EyeforTravel North America 2018

October 2018, Las Vegas

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Blockchain innovation: serendipitous, random, crazy

Are blockchain innovators like Winding Tree on the right track or barking up the wrong tree? Pamela Whitby investigates

Blockchain technology holds promise for the travel industry, but does it have the power to disrupt how travel today is distributed and where exactly is it likely to deliver the most benefit? Views on this are divided.

Broadly speaking, the Winding Tree “experiment”, as CEO Maksim Izmaylov refers to it, is to create a decentralised platform for travel in a world where there is no room for rent-seeking intermediaries. To date its partners include Lufthansa, Air New Zealand, Nordic Choice Hotels, CitizenM and Swissport. 

The Brillembourg Group, on the other hand, is developing STEP, a simple travel ecosystem protocol. “Ultimately we believe hotel owners can solve three fundamental challenges using blockchain: distribution cost, loyalty and alternative financing. We are focused on the alternative financing aspect by creating a market for room night tokenisation,” says CEO David Brillembourg.

Other startups, to name a few, like Voy, Keyocoin and Trippki, are focused on what Max Starkov, the founder and director of HEBS Digital, sees as one of the real opportunities for blockchain – loyalty.

“Blockchain has been all the rage these past 18 months. Unfortunately, similar to many other technology innovations in the past, some people are trying to use blockchain for the wrong industry applications. Winding Tree is focusing on the wrong application of the technology. If they really want to pioneer blockchain technology in hospitality, they should focus on loyalty programmes, contracting, procurement and payment systems but not on distribution!” he says.

Innovation doesn't follow one person's vision

Loyalty is certainly an opportunity if you consider the scale of the reward programmes of firms like Marriott and Hilton and the hundreds of thousands of vendors that they deal with across the globe.

However, in response to Starkov’s critique, Ismaylov says: “It seems rather silly to just dismiss a technology or its particular applications. That person has to possess either an insight into the future or a gigantic ego because innovation doesn't follow one person's vision. Innovation is serendipitous, random, crazy.”

Also, for the record, Winding Tree will be providing smart contracts for loyalty.

While Brillembourg agrees that there should be players using blockchain technology to solve issues around loyalty and procurement, he believes in proving one competency to its full extent, one at a time. “We see our company expanding its areas of focus in the future. For now, we’re going to be the leaders in room night tokenisation using STEP as the engine to power the ecosystem,” he says.

Getting the fundamentals right

Clearly, there are a growing number of applications for blockchain technology in travel. But for many, including Winding Tree, it is still early days. Izmaylov is quite open about the fact that what Winding Tree has embarked on is “is an experiment and we have never claimed that it will solve all industry problems”.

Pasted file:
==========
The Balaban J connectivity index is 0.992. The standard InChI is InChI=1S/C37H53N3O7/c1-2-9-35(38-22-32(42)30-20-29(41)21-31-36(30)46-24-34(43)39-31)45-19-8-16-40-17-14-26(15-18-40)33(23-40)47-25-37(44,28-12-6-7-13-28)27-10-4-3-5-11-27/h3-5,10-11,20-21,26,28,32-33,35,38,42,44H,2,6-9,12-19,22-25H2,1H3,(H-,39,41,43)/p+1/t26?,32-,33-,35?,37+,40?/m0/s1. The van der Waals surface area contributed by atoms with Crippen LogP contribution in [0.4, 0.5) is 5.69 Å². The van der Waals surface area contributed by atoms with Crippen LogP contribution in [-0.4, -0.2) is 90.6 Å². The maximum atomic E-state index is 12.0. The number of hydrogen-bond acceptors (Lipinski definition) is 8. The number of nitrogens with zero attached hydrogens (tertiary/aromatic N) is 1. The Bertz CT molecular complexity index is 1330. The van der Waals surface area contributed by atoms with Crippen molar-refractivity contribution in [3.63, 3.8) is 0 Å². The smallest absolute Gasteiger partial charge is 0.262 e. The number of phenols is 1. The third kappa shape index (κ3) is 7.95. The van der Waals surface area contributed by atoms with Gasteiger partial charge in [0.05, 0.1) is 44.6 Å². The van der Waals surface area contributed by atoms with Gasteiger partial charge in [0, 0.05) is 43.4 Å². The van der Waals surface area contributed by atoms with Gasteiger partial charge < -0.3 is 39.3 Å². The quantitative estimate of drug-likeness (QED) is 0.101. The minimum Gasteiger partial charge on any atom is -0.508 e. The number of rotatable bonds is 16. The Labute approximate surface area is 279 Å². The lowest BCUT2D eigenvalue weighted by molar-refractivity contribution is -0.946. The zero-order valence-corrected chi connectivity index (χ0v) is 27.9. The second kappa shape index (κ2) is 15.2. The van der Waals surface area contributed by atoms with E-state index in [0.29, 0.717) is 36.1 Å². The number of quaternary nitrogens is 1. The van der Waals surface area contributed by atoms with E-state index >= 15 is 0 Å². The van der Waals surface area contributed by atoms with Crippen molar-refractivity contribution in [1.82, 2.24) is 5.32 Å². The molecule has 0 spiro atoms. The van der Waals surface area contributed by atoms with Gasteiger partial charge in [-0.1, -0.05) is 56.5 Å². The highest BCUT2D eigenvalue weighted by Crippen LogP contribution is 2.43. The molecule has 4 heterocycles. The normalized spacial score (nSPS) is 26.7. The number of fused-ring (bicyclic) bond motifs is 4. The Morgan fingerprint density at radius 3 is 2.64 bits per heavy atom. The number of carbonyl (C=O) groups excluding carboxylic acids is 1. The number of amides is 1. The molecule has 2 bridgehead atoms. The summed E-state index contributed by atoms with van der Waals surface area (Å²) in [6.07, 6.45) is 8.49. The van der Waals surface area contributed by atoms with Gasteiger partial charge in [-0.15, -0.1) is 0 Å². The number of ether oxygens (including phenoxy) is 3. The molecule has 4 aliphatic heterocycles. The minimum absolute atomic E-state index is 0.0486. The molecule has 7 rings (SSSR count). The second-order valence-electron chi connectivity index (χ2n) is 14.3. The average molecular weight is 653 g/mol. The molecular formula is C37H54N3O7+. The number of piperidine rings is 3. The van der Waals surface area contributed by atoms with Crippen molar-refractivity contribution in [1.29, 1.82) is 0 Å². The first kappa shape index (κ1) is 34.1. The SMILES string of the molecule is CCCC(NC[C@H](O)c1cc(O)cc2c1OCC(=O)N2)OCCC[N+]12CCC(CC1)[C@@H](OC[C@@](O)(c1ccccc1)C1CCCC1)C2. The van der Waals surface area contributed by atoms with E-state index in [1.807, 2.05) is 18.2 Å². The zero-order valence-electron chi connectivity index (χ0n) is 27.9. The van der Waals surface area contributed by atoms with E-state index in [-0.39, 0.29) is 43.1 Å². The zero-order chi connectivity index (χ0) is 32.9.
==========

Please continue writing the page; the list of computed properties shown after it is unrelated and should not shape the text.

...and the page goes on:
And problems there are. According to Starkov, there is no doubt that hoteliers need to embrace, learn about and invest in next generation technologies like artificial intelligence (AI), Internet of Things (IoT), voice assistants, chatbots, robotics and blockchain but he has this warning. “Hospitality - and both hotels and vendors are equally to blame here - has become an industry of buzzwords. Many people forget that before we all jump on the AI, blockchain or robotics wagon, we need to deal with hotel tech fundamentals first,” he says. 

Hospitality - and both hotels and vendors are equally to blame here - has become an industry of buzzwords

In his view this includes to name a few:

  • Optimising the hotel direct channel
  •  Fixing the six-year old hotel website
  • Getting a better central reservation system
  •  Improving hotel SEO
  • Creating the property’s Google accelerated mobile page presence
  • Launching multichannel marketing for the property
  • Optimising social media profiles
  • Investing in better business intelligence and analytics tools.

It is clear that the industry has work to do on several fronts, and who will emerge as blockchain winners is anyone’s guess, but everybody seems to agree that it can’t just be about the technology.

Ilya Khanykov, an advisor to Blockchain.aero, a consortium of firms operating in the mass urban aviation market, says: “The promise of blockchain is this singular database. It’s just another protocol layer like HTTP. But we don’t discuss the impact of the HTTP on the banking industry; that would be a silly thing to talk about. In a similar way, we will not be discussing the role of blockchain on this and other industries. Instead, it will be about the role of application layers built on top of the blockchain protocol layer.”

Winding Tree’s Izmaylov puts it like this: “Actually, blockchain is only one aspect of what we're creating. In fact, a very important part of what we're working on is a platform for people to collaborate on common rules in the travel industry, common infrastructure, in an open and friendly environment. Our mission is to enable more experiments in the travel industry, more innovation, more start-ups. People like Max either don't see it or are against it. They are the force that holds the whole industry back.”

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